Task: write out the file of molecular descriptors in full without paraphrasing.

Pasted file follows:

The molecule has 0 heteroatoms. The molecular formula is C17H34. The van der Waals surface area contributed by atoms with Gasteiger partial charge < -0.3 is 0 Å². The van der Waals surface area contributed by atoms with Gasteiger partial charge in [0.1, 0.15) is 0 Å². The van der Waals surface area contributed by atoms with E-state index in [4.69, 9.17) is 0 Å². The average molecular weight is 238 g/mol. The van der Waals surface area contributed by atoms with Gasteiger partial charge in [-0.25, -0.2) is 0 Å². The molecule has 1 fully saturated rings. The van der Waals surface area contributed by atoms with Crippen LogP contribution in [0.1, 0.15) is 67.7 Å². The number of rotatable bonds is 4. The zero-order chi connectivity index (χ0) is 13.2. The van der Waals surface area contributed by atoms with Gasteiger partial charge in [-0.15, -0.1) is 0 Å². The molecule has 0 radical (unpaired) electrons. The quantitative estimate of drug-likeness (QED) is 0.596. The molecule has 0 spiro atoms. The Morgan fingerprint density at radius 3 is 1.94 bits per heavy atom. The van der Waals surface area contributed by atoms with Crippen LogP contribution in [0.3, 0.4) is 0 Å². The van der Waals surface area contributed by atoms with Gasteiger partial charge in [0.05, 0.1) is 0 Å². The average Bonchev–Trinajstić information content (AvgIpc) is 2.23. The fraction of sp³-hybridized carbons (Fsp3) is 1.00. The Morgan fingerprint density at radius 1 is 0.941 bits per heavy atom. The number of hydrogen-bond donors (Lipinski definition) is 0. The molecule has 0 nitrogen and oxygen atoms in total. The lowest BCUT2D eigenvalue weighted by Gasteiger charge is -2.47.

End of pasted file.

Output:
The molecule has 0 heteroatoms. The molecular formula is C17H34. The van der Waals surface area contributed by atoms with Gasteiger partial charge < -0.3 is 0 Å². The van der Waals surface area contributed by atoms with Gasteiger partial charge in [0.1, 0.15) is 0 Å². The van der Waals surface area contributed by atoms with E-state index in [4.69, 9.17) is 0 Å². The average molecular weight is 238 g/mol. The van der Waals surface area contributed by atoms with Gasteiger partial charge in [-0.25, -0.2) is 0 Å². The molecule has 1 fully saturated rings. The van der Waals surface area contributed by atoms with Crippen LogP contribution in [0.1, 0.15) is 67.7 Å². The number of rotatable bonds is 4. The zero-order chi connectivity index (χ0) is 13.2. The van der Waals surface area contributed by atoms with Gasteiger partial charge in [-0.15, -0.1) is 0 Å². The molecule has 0 radical (unpaired) electrons. The quantitative estimate of drug-likeness (QED) is 0.596. The molecule has 0 spiro atoms. The Morgan fingerprint density at radius 3 is 1.94 bits per heavy atom. The van der Waals surface area contributed by atoms with Crippen LogP contribution in [0.3, 0.4) is 0 Å². The van der Waals surface area contributed by atoms with Gasteiger partial charge in [0.05, 0.1) is 0 Å². The average Bonchev–Trinajstić information content (AvgIpc) is 2.23. The fraction of sp³-hybridized carbons (Fsp3) is 1.00. The Morgan fingerprint density at radius 1 is 0.941 bits per heavy atom. The number of hydrogen-bond donors (Lipinski definition) is 0. The molecule has 0 nitrogen and oxygen atoms in total. The lowest BCUT2D eigenvalue weighted by Gasteiger charge is -2.47.